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Dec. 12 — Antitrust officials won’t approve hospital mergers that eliminate inpatient services competition even if there is plenty of outpatient services competition in a market, an FTC official said Dec. 12.
The nature of the catastrophic care that inpatient facilities provide makes it unlikely that outpatient services providers can be considered reasonable substitutes when determining whether a merger has anticompetitive effects, Deborah Feinstein, the director of the Federal Trade Commission’s Bureau of Competition, said.
The question of including outpatient services in the product market for a hospital merger came up in a challenged merger between two major hospitals in Chicago. Judge Jorge Alonso of the U.S. District Court for the Northern District of Illinois originally refused to block the merger of Advocate Health Care and NorthShore University HealthSystem in part because the FTC had disregarded the competition for outpatient services provided in the geographic area ( 120 ATD, 6/22/16 ).
The U.S. Court of Appeals for the Seventh Circuit reversed that decision in October, saying that the district court made clear factual errors in its application of the “hypothetical monopolist” test to assess the competitive impact of the merger.
“We often hear about outpatient and how outpatient competes with inpatient and so shouldn’t they be in the same market,” Feinstein said. “The answer is no. I’m surprised we still hear debates about it.”
“I think you see why there’s always going to be a product market that excludes outpatient and is always going to be something where insurers say ‘I’m not going to be able to sell something to someone that says if they get into a car accident and something terrible happens, they have to pay for out of network services’,” Feinstein continued.
“I think the chance that you’re going to be able sell very many of those networks to employers is slim to none and that’s why I think there’s always going to be a role for a market that includes hospitals but doesn’t include [outpatient clinics],” she said.
David Dahlquist, a health law and antitrust attorney with Winston & Strawn LLP in Chicago, argued at the ABA event that outpatient services were becoming more prevalent, such that the FTC might have to reconsider excluding them from product markets.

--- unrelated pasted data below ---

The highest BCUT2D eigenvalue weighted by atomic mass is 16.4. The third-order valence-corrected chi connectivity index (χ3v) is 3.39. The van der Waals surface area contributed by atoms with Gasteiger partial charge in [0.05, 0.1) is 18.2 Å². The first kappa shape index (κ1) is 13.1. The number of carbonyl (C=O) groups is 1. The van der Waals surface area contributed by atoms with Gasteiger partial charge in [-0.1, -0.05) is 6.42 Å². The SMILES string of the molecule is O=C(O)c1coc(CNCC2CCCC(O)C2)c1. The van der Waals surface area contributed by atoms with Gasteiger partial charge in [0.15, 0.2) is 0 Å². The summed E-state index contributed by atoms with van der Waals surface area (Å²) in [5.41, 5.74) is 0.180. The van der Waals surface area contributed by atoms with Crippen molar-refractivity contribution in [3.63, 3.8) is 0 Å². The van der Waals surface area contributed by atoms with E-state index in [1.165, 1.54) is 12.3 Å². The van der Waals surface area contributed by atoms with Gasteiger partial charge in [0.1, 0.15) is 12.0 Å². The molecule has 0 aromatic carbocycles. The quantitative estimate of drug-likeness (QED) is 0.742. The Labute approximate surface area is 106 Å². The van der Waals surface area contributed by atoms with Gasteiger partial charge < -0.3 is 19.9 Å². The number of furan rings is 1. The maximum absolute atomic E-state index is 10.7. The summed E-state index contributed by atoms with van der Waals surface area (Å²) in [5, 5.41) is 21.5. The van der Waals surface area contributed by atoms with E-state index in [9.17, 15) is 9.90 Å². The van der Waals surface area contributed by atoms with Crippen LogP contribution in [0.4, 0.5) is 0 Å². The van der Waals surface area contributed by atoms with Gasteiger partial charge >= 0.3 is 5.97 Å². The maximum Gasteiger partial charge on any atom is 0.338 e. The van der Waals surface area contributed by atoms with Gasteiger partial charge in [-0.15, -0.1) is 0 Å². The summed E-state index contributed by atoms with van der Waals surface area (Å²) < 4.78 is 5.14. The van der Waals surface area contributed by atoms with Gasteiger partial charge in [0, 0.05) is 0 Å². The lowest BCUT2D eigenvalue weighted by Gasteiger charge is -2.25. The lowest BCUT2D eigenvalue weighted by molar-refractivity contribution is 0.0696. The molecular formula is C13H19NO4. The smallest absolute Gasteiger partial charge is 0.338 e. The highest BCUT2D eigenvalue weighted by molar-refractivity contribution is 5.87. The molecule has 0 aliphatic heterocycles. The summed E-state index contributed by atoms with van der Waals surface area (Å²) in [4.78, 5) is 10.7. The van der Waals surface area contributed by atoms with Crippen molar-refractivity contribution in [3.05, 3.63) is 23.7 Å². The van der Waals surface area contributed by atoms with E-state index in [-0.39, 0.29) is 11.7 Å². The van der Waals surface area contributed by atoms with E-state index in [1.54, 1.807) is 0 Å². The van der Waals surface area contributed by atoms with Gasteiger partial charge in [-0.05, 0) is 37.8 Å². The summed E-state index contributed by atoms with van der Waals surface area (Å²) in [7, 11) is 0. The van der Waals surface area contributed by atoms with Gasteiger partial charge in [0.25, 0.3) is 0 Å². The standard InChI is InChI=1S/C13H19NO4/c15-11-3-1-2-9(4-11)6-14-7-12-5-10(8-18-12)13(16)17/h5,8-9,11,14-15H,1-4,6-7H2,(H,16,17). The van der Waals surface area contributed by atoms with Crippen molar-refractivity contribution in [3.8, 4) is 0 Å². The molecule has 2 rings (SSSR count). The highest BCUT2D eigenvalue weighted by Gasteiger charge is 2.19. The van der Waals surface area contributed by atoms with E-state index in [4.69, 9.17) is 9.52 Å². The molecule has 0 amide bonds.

“We do think that services are moving more and more toward outpatient and we see less and less inpatient services being performed,” said Dahlquist, who represented NorthShore in the proposed Chicago merger.
He noted that market definitions have changed over time and that the change from inpatient to outpatient could force the FTC to at least consider including outpatient services in its market definitions.
Leigh Oliver, a health care and antitrust attorney with Hogan Lovells LLP in Washington, agreed, adding that many hospitals were using outpatient service centers as a way of expanding their geographic reach and driving patients to their inpatient facilities.
At the same time, providers who have decided to attempt a merger should consider the costs and difficulty of unwinding the combination if the FTC is successful in challenging the merger.
“This is a long and costly process, and providers have to recognize from the beginning how costly the process is going to be,” said Anne Schenof, an attorney with the FTC’s compliance division.
She said that providers considering a combination should consider entering into an agreement with the FTC where the two factions will be kept separate until the merger obtains full approval. “It is difficult to separate hospitals once they merge,” she said. “We want there to be a viable hospital there at the end of the day after they are unwound.”
As a example she pointed to the process that lead to the divestiture of St. Luke’s Hospital by Promedica Health System in Ohio, which wasn’t completed until four years after the FTC’s order blocking the merger.
To contact the editor responsible for this story: Peyton M. Sturges at PSturges@bna.com
Copyright © 2016 The Bureau of National Affairs, Inc. All Rights Reserved.
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